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Michael Steven Green, Nietzsche and the Transcendental Tradition

Urbana, Illinois: University of Illinois Press, 2002. 216 pp. ISBN 10: 0252027353. Cloth: $29.95 (US)

Reviewed by R. Kevin Hill

As the title of the book suggests, Michael Green reads Nietzsche as deeply embedded in Kantian and Neo-Kantian patterns of assumption and argument. The argument proceeds in two stages. The first stage of the argument is to show this textually by tracing many of Nietzsche's characteristic philosophical concerns to his early encounter with the Neo-Kantian Afrikan Spir. Though one could argue from the same evidence that other Neo-Kantians, e.g., Kuno Fischer and Friedrich Lange, are equally important in shaping Nietzsche's thought (and a thorough historical study of this sort, which to my knowledge has not yet been attempted, would be a welcome addition to the Nietzsche literature), Green's emphasis on Spir is far from misplaced, for it is from Spir that Nietzsche appropriated arguments against the transcendental ideality of time (along with much else besides), and on the basis of which Nietzsche made his first move from a kind of transcendental idealism to the naturalism that would characterize his thought from this point forward.

Green also argues that naturalism, when combined with a Kantian epistemology of judgment, leads to the impossibility of true judgments, a position Green calls "noncognitivism" on an analogy with emotivist metaethical theories. To see why this is so, recall that for Kant, the attempt to vindicate non-empirical concepts like causality without providing a Lockean empirical genesis for them or taking them as brute innate ideas, depends upon their special relationship with the Kantian categories. The Kantian categories can be understood as syntactical forms (forms of judgment) which, when imposed upon the data of sense and the stuff of thought, yield fact-like truth conditions and sentence-like thoughts for them to correspond to, and it is only in this way that elements of thought can function as referring expressions and collections of sensory states can function as objects of reference. Without all this, there are neither facts nor thoughts to correspond to them, and hence no (empirical) truth. Yet the idea that the construction of, for example, causal connections and judgments about them can take place in time is difficult to make sense of. Fortunately for Kant, having already argued for the transcendental ideality of time, the idea that the data of sense are received and operated upon by the understanding atemporally in some sense is at least intelligible. Unfortunately for Kant, Spir argues quite persuasively that the transcendental ideality of time makes little sense itself.

At this juncture, a Neo-Kantian persuaded of the plausibility of both the Kantian account of the categories in the Transcendental Deduction and the implausibility of the Transcendental Aesthetic (at least as regards time) would appear to have two choices. The first choice would be to abandon Kantian epistemology in favor of some form of empiricism (though one might continue to regard some naturalized version of Kant's cognitive psychology as an empirical hypothesis). Though this option would allow Nietzsche to continue to write as if he regarded Kant as possessing some genuine insights into the workings of the mind, by strictly speaking abandoning Kant as epistemology, it would allow Nietzsche to avoid thorny questions of self-referential incoherence. For if it is true that the Transcendental Deduction reveals the necessity of an atemporal synthesizing self as a condition of the possibility of true empirical judgments, and naturalism is true, so that there cannot be any such self, then it is true that there is no truth. The second option is to say that Nietzsche bites this bullet and regards truth, even merely empirical truth, as a kind of illusion. If we take this path, judgments of fact will turn out to be surprisingly similar to moral judgments as seen by emotivists: their surface grammar would misleadingly suggest that they are fact-stating when actually, they are merely expressions of attitude, the products of our "drives."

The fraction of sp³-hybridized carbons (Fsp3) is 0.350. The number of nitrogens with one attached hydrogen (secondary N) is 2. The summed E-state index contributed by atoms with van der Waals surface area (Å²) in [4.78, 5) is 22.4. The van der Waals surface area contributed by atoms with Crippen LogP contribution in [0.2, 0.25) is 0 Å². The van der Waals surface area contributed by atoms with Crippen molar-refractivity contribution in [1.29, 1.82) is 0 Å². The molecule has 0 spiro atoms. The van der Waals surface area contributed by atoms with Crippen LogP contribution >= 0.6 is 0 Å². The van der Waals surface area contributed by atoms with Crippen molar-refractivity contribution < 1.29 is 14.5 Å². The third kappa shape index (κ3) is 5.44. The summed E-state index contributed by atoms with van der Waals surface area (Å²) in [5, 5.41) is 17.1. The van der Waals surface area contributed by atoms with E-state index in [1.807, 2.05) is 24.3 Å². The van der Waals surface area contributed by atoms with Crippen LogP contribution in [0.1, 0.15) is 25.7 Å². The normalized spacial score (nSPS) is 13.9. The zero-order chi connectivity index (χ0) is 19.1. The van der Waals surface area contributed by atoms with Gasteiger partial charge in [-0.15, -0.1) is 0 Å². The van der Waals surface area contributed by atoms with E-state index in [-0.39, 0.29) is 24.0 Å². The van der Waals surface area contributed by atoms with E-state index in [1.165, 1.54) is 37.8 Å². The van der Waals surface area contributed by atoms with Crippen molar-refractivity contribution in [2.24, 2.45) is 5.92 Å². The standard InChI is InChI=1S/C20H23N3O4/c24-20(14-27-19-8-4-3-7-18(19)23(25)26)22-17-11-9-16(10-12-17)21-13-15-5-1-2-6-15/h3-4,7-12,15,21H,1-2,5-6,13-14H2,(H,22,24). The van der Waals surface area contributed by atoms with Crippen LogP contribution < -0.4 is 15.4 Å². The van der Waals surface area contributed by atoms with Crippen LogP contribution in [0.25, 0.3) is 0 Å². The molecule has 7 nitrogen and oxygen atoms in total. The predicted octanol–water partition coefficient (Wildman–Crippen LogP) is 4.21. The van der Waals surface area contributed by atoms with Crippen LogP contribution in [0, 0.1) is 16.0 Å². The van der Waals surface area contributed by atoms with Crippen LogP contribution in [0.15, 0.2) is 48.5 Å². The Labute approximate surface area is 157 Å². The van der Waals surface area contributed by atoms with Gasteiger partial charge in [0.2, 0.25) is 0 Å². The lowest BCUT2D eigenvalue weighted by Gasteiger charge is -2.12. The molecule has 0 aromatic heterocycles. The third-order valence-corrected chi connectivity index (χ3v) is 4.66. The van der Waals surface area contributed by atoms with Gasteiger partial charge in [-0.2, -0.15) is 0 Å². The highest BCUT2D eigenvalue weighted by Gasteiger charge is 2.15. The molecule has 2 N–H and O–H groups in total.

Green embraces this latter alternative, and argues quite convincingly that Nietzsche is precisely such a global "noncognitivist." And it is the case that Nietzsche, even very late in his authorship, extensively in his unpublished notes but occasionally in his published works as well, writes as if there is some sort of deep problem with our truth-claiming practices. What is more, most of Nietzsche's discussions of this sort do seem to wear a Kantian ancestry on their sleeve, not least in their choice of terminology. Since Nietzsche did not, on the whole, publish the notes in which these reflections take place, it may not be necessary to choose between these two options as a matter of intellectual history: Nietzsche himself may have been quite uncertain about the implications of his commitments, and may have been in the process of trying to sort out what to do with them when madness descended and he fell silent. However that may be, we are greatly indebted to Green for opening a discussion of this long-neglected "transcendental" side to Nietzsche's thought. One hopes that this will be but the first of many studies exploring it.

Portland State University